Brazil’s economy has been one marked by steady, but slow, recovery this year. Now that a recession is in the rearview mirror, the country has shifted its focus to keeping inflation in check while goading further growth, which could reap benefits for its exchange traded funds (ETFs).
Gerald Jeffries for The Wall Street Journal reports that the threat of inflation is low, now that the economy seems to be stable, and improving. Brazil’s economy is showing consistent signs of recovery but still idle use of capacity is helping maintain low inflation pressure, Brazil’s central bank said Thursday. The country’s reference Selic interest rate was left unchanged at a record low 8.75% annually for a third consecutive meeting.
According to the Brazilian Census Bureau, retail sales rose strongly in October, marking the sixth consecutive month of gains as consumer demand continues to lead a recovery in Latin America’s largest economy. [Why Brazil’s potential is not even fully realized.]
October retail sales rose 1.4% from September and jumped 8.4% from October 2008, reports Alastair Stewart for The Wall Street Journal. Retail sales, specifically supermarket sales, have been sustained by the population’s improved spending power fostered by economic stability and steady growth over the past six years. [Why the Brazilian economy is just igniting.]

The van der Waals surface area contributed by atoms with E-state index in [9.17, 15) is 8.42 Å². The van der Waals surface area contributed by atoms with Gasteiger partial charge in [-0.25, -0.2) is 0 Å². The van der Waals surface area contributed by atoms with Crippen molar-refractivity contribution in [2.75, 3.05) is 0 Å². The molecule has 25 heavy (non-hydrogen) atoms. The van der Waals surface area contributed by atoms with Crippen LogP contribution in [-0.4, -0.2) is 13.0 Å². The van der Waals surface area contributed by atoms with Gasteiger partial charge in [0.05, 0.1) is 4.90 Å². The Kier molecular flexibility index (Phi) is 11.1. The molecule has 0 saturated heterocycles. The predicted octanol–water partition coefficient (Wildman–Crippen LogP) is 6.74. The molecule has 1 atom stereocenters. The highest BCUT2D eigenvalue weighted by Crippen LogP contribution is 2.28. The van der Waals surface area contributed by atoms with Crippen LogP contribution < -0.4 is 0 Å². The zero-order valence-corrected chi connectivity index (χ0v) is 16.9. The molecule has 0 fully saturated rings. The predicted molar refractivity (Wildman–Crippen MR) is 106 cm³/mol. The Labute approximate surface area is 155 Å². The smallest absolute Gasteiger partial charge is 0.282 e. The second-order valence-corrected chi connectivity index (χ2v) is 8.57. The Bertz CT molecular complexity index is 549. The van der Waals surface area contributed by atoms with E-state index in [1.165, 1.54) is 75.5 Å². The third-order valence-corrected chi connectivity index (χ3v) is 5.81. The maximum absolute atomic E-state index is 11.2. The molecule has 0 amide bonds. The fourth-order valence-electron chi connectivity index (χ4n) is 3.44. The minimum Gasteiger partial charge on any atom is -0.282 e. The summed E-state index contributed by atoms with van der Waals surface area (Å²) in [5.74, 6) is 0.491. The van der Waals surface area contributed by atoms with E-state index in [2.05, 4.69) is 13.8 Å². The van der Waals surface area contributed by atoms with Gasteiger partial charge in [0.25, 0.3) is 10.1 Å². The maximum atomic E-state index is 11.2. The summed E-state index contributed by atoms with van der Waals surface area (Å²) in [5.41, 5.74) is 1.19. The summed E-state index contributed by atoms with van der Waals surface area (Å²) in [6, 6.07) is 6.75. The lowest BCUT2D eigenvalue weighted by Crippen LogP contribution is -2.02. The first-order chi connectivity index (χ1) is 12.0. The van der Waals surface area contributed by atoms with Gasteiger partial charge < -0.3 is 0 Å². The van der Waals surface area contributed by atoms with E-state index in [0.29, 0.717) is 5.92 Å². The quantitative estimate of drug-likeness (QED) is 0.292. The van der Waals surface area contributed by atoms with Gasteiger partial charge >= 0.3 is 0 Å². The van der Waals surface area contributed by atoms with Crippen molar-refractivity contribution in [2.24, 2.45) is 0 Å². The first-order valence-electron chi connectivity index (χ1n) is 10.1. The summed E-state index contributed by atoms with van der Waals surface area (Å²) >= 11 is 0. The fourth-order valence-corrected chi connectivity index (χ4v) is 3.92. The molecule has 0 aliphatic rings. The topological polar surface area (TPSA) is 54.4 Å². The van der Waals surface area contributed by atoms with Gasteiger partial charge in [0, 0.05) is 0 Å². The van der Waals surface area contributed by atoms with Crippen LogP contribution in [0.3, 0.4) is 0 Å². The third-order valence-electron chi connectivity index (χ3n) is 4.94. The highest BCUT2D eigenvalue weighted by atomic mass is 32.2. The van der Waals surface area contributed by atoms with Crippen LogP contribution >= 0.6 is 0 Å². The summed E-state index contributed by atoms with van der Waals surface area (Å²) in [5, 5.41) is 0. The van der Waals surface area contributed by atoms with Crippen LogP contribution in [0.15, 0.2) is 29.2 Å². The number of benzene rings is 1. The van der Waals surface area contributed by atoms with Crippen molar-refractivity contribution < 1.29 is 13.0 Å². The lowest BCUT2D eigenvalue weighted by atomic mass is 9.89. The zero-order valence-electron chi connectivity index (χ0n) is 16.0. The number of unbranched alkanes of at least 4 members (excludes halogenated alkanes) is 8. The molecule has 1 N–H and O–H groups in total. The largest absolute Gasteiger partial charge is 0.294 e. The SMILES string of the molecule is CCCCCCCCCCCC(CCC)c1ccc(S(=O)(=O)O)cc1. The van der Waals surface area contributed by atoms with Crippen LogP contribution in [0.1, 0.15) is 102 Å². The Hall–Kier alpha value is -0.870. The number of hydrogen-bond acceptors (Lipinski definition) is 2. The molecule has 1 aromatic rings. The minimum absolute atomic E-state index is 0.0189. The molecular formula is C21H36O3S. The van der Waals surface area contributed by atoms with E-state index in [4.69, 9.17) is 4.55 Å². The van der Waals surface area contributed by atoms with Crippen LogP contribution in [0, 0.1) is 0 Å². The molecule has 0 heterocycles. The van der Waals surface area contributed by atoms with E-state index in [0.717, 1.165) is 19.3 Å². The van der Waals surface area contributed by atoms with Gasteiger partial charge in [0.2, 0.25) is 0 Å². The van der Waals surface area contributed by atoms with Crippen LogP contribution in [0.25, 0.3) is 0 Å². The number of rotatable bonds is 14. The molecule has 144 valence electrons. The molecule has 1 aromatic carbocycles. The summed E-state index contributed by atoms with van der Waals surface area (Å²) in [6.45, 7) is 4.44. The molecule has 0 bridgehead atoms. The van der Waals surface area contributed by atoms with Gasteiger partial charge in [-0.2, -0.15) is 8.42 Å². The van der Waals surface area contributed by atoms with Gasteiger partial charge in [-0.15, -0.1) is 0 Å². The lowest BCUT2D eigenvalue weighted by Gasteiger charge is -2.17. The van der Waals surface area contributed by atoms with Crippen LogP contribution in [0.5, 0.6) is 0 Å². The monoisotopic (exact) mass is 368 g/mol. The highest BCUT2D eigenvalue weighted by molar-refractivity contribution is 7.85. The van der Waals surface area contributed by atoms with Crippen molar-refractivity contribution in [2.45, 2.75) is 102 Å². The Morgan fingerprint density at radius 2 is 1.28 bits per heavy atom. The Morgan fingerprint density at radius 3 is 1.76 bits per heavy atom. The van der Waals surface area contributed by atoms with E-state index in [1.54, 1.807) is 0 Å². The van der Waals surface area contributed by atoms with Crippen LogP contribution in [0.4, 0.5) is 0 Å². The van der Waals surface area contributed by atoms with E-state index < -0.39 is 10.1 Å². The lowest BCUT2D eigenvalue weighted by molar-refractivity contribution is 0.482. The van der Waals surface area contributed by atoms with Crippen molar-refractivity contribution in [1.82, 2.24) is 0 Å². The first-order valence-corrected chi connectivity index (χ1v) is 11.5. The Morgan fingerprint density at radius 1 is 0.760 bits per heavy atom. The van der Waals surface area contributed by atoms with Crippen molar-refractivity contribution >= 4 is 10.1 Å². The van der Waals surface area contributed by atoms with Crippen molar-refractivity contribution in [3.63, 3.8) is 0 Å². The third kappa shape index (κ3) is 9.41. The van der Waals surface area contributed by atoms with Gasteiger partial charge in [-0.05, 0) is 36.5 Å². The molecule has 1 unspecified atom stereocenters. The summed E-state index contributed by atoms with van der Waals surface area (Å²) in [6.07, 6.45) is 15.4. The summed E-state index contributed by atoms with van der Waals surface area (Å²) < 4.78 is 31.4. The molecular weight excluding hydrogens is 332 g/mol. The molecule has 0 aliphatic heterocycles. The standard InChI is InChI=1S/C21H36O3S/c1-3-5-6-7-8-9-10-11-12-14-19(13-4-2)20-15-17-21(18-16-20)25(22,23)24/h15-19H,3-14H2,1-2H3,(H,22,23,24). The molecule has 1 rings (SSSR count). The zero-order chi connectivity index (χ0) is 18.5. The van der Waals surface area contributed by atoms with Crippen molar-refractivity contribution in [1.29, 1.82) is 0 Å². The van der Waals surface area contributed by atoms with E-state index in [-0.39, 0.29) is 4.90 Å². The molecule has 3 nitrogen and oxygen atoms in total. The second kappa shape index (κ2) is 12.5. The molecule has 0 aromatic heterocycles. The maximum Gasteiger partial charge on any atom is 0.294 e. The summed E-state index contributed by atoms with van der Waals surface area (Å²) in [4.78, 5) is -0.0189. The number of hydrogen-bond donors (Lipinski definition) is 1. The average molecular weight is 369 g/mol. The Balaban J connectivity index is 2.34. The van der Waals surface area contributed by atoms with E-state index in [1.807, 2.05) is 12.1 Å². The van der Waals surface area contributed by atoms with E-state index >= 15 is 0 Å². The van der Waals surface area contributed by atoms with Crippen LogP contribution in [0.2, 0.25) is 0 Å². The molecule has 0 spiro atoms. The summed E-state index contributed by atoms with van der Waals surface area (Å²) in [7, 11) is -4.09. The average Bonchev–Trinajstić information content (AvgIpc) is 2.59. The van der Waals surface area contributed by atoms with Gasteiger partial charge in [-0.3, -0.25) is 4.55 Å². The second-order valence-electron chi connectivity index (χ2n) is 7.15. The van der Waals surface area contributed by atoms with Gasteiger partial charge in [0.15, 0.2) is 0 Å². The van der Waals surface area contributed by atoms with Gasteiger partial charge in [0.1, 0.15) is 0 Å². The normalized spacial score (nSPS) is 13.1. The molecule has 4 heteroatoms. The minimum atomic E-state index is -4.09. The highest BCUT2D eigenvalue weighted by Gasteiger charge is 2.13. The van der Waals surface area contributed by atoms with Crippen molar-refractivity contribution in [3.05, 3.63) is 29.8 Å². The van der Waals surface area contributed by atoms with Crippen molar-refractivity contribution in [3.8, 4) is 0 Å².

Meanwhile, Brazil sold their bonds to yield 4.75%, down from 6.13% in an initial offering in January and from 5.80% in a second sale in May. The Brazilian government stated that plans to sell up to $25 million of the securities in Asian markets were next. Financial Reports says that the drop out in Dubai is being used as an opportunity to issue now, versus a potentially more volatile backdrop next year. [Why Brazil is the emerging market leader.]
For more stories about Brazil, visit our Brazil category.
- iShares MSCI Brazil (NYSEArca: EWZ): up 112.4% year-to-date
- iShares JP Morgan USD Emerging Markets Bonds (NYSEArca: EMB): up 15.3% year-to-date; 10.7% of Brazil bonds
- Market Vectors Brazil Small Cap (NYSEArca: BRF): up 18.7% in the last three months
The opinions and forecasts expressed herein are solely those of Tom Lydon, and may not actually come to pass. Information on this site should not be used or construed as an offer to sell, a solicitation of an offer to buy, or a recommendation for any product.